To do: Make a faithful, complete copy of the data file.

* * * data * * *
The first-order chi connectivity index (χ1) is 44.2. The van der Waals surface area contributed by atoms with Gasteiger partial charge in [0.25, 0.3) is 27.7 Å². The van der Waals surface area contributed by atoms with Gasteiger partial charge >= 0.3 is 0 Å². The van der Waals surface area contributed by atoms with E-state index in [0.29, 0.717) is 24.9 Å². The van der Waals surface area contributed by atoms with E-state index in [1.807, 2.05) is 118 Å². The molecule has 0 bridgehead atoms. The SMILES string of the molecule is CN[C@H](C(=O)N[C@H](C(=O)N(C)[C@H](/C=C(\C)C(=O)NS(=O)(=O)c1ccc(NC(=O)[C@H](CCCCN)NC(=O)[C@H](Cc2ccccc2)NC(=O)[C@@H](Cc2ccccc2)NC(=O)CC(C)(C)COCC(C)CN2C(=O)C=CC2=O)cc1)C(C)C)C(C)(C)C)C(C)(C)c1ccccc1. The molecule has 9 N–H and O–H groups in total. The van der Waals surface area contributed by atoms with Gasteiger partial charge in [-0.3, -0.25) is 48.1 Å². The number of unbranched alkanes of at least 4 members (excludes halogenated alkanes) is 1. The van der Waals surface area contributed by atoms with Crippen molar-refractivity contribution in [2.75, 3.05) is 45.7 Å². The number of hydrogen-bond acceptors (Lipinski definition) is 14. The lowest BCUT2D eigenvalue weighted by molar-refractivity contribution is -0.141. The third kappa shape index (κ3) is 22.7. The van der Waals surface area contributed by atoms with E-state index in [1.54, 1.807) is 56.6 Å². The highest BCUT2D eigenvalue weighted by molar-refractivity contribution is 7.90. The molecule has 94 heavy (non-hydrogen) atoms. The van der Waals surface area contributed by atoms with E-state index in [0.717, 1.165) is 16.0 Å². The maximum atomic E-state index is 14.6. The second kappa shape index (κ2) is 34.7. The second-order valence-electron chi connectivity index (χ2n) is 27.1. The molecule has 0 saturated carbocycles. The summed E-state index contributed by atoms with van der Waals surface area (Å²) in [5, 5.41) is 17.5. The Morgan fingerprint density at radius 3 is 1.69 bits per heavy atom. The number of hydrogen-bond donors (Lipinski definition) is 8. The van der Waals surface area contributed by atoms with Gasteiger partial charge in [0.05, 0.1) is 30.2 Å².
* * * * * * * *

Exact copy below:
The first-order chi connectivity index (χ1) is 44.2. The van der Waals surface area contributed by atoms with Gasteiger partial charge in [0.25, 0.3) is 27.7 Å². The van der Waals surface area contributed by atoms with Gasteiger partial charge >= 0.3 is 0 Å². The van der Waals surface area contributed by atoms with E-state index in [0.29, 0.717) is 24.9 Å². The van der Waals surface area contributed by atoms with E-state index in [1.807, 2.05) is 118 Å². The molecule has 0 bridgehead atoms. The SMILES string of the molecule is CN[C@H](C(=O)N[C@H](C(=O)N(C)[C@H](/C=C(\C)C(=O)NS(=O)(=O)c1ccc(NC(=O)[C@H](CCCCN)NC(=O)[C@H](Cc2ccccc2)NC(=O)[C@@H](Cc2ccccc2)NC(=O)CC(C)(C)COCC(C)CN2C(=O)C=CC2=O)cc1)C(C)C)C(C)(C)C)C(C)(C)c1ccccc1. The molecule has 9 N–H and O–H groups in total. The van der Waals surface area contributed by atoms with Gasteiger partial charge in [-0.3, -0.25) is 48.1 Å². The number of unbranched alkanes of at least 4 members (excludes halogenated alkanes) is 1. The van der Waals surface area contributed by atoms with Crippen molar-refractivity contribution in [2.75, 3.05) is 45.7 Å². The number of hydrogen-bond acceptors (Lipinski definition) is 14. The lowest BCUT2D eigenvalue weighted by molar-refractivity contribution is -0.141. The third kappa shape index (κ3) is 22.7. The van der Waals surface area contributed by atoms with E-state index in [1.54, 1.807) is 56.6 Å². The highest BCUT2D eigenvalue weighted by molar-refractivity contribution is 7.90. The molecule has 94 heavy (non-hydrogen) atoms. The van der Waals surface area contributed by atoms with E-state index in [0.717, 1.165) is 16.0 Å². The maximum atomic E-state index is 14.6. The second kappa shape index (κ2) is 34.7. The second-order valence-electron chi connectivity index (χ2n) is 27.1. The molecule has 0 saturated carbocycles. The summed E-state index contributed by atoms with van der Waals surface area (Å²) in [5, 5.41) is 17.5. The Morgan fingerprint density at radius 3 is 1.69 bits per heavy atom. The number of hydrogen-bond donors (Lipinski definition) is 8. The van der Waals surface area contributed by atoms with Gasteiger partial charge in [0.05, 0.1) is 30.2 Å².